Apr 292010
 

My thoughts on the Zeiss 8X56 Victory T* FL Binocular

You know, I was never too much of a binocular guy up until I reviewed the Nikon Monarch sets a few weeks ago. I was blown away by not only the clarity, 3D view, and build that I almost bought myself a pair to go in my bag. After all, those were priced very nice at $279/$299, especially for the quality that they provided. Up until that point they were the nicest I have ever looked through. I found no negatives viewing in daylight or night and it was pretty incredible compared to my el-cheapo Celestrons.

There seems to be quite a few readers here that enjoy a good set of binoculars so B&H photo was kind enough to send me a few Zeiss models a few weeks ago to try out. I brought them with me on my road trip to Arizona and viewed everything from birds, hawks, woodpeckers, and even some pretty interesting lizards :) I also checked out the moon and stars at night (and it was breathtaking).

Before I even took delivery of them I was really curious as to how these could be so much better than the awesome Nikons I reviewed a few weeks ago. How on earth could Zeiss justify the cost of these suckers? Could they be that much better than the $300 Nikon set I tried out? I had my doubts but let me rewind a bit to the day they arrived at my door.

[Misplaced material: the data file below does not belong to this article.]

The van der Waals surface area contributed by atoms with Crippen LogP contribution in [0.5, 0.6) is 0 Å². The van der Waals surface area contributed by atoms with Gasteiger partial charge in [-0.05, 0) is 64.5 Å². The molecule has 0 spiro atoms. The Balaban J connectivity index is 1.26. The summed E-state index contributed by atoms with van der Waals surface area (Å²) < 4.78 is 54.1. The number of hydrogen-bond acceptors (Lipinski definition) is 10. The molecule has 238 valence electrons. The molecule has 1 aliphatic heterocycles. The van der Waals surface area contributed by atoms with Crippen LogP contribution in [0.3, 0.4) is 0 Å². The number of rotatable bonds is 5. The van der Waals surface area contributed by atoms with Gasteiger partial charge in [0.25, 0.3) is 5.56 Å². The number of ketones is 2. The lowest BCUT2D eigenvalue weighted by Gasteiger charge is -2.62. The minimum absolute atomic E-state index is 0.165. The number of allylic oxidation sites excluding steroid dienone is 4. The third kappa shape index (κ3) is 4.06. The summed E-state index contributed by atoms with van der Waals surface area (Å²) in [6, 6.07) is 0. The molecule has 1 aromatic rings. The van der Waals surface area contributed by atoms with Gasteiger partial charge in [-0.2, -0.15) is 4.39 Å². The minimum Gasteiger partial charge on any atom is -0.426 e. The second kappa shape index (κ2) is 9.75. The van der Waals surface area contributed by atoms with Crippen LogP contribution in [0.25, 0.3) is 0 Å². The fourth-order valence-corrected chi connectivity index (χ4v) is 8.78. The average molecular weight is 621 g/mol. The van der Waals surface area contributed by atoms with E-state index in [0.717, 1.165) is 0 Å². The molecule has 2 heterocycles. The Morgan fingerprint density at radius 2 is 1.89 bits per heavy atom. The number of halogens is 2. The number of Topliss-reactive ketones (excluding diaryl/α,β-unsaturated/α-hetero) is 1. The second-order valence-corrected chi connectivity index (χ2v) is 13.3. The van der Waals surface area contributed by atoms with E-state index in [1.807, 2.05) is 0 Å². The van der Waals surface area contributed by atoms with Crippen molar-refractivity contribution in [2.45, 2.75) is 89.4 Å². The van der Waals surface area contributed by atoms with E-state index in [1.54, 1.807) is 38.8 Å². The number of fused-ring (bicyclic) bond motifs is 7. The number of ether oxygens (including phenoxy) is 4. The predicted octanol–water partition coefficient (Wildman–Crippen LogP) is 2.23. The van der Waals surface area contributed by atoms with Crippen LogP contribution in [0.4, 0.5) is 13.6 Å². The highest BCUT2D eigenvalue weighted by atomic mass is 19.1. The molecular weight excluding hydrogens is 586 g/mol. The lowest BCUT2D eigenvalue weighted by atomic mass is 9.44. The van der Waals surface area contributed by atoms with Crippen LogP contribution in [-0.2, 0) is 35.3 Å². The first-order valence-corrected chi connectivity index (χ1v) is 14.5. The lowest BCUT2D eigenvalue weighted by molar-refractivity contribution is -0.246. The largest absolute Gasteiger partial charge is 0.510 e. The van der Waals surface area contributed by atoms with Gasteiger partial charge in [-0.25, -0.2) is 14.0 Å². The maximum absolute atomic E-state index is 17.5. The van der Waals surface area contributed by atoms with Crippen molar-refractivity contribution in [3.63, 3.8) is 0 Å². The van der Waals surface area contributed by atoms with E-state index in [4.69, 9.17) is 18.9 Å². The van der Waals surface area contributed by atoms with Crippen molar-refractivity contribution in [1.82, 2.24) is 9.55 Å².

When I started unpacking the boxes I started to see why they cost so much more.

The models that were shipped to me:

Zeiss 10X42 Victory T* FL Binocular – $2249.00 at B&H Photo.

Zeiss 10X45 Victory T* RF Laser Rangefinder Binocular – $2699.00 AT B&H Photo

Zeiss 8X56 Victory T* FL Binocular – $2299.00 AT B&H PHOTO (at the time of this writing B&H is giving a free $150 gift card to their store with purchase) – Also in GREEN but at $2549.00Refurbs at $1799

Here are the Binoculars that stood out for me the most. The Zeiss 8X56 Victory. They are large but give an AMAZING 3D view through the gorgeous Zeiss glass inside.

Also available in BLACK

Right off the bat I was like “WHOA!!!” These things are MONSTERS! One set in particular was green and looked HUMONGOUS. My son was helping me unpack them from the shipping box and he immediately grabbed them and headed for the backyard where we have trees full of birds that are building nests. I swear they were half the size of my son. No, not really. But at first glance, especially when sitting next to my sucky Celestrons, the Zeiss commanded my attention. I knew these were SERIOUS binoculars and being a fan of Zeiss lenses for my Leica cameras I was excited to try them out.